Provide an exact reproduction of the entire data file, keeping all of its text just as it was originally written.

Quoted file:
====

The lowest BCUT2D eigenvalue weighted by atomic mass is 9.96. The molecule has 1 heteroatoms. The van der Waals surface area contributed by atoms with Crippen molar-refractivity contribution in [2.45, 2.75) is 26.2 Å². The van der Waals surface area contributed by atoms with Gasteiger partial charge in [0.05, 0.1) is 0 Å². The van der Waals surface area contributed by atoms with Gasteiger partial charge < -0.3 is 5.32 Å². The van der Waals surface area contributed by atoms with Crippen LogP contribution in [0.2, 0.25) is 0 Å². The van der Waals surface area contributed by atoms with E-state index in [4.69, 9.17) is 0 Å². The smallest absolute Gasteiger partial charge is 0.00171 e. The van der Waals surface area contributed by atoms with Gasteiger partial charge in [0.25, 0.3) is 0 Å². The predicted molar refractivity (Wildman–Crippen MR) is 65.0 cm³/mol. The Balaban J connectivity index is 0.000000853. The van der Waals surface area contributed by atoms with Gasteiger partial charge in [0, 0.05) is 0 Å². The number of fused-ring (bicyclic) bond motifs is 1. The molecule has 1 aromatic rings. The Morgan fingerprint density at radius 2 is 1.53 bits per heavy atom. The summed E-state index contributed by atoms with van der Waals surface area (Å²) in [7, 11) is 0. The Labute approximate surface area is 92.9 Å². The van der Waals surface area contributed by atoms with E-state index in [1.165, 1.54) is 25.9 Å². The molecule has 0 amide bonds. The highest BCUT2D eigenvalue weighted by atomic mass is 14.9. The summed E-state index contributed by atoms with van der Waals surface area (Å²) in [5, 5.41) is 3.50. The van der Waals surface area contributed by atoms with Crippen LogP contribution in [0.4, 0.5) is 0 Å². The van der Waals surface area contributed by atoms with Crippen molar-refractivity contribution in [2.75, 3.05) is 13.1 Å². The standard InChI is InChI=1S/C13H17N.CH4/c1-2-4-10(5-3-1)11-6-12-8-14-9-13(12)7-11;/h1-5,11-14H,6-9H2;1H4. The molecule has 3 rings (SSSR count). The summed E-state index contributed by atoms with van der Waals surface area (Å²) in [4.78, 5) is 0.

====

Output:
The lowest BCUT2D eigenvalue weighted by atomic mass is 9.96. The molecule has 1 heteroatoms. The van der Waals surface area contributed by atoms with Crippen molar-refractivity contribution in [2.45, 2.75) is 26.2 Å². The van der Waals surface area contributed by atoms with Gasteiger partial charge in [0.05, 0.1) is 0 Å². The van der Waals surface area contributed by atoms with Gasteiger partial charge < -0.3 is 5.32 Å². The van der Waals surface area contributed by atoms with Crippen LogP contribution in [0.2, 0.25) is 0 Å². The van der Waals surface area contributed by atoms with E-state index in [4.69, 9.17) is 0 Å². The smallest absolute Gasteiger partial charge is 0.00171 e. The van der Waals surface area contributed by atoms with Gasteiger partial charge in [0.25, 0.3) is 0 Å². The predicted molar refractivity (Wildman–Crippen MR) is 65.0 cm³/mol. The Balaban J connectivity index is 0.000000853. The van der Waals surface area contributed by atoms with Gasteiger partial charge in [0, 0.05) is 0 Å². The number of fused-ring (bicyclic) bond motifs is 1. The molecule has 1 aromatic rings. The Morgan fingerprint density at radius 2 is 1.53 bits per heavy atom. The summed E-state index contributed by atoms with van der Waals surface area (Å²) in [7, 11) is 0. The Labute approximate surface area is 92.9 Å². The van der Waals surface area contributed by atoms with E-state index in [1.165, 1.54) is 25.9 Å². The molecule has 0 amide bonds. The highest BCUT2D eigenvalue weighted by atomic mass is 14.9. The summed E-state index contributed by atoms with van der Waals surface area (Å²) in [5, 5.41) is 3.50. The van der Waals surface area contributed by atoms with Crippen LogP contribution in [0.4, 0.5) is 0 Å². The van der Waals surface area contributed by atoms with Crippen molar-refractivity contribution in [2.75, 3.05) is 13.1 Å². The standard InChI is InChI=1S/C13H17N.CH4/c1-2-4-10(5-3-1)11-6-12-8-14-9-13(12)7-11;/h1-5,11-14H,6-9H2;1H4. The molecule has 3 rings (SSSR count). The summed E-state index contributed by atoms with van der Waals surface area (Å²) in [4.78, 5) is 0.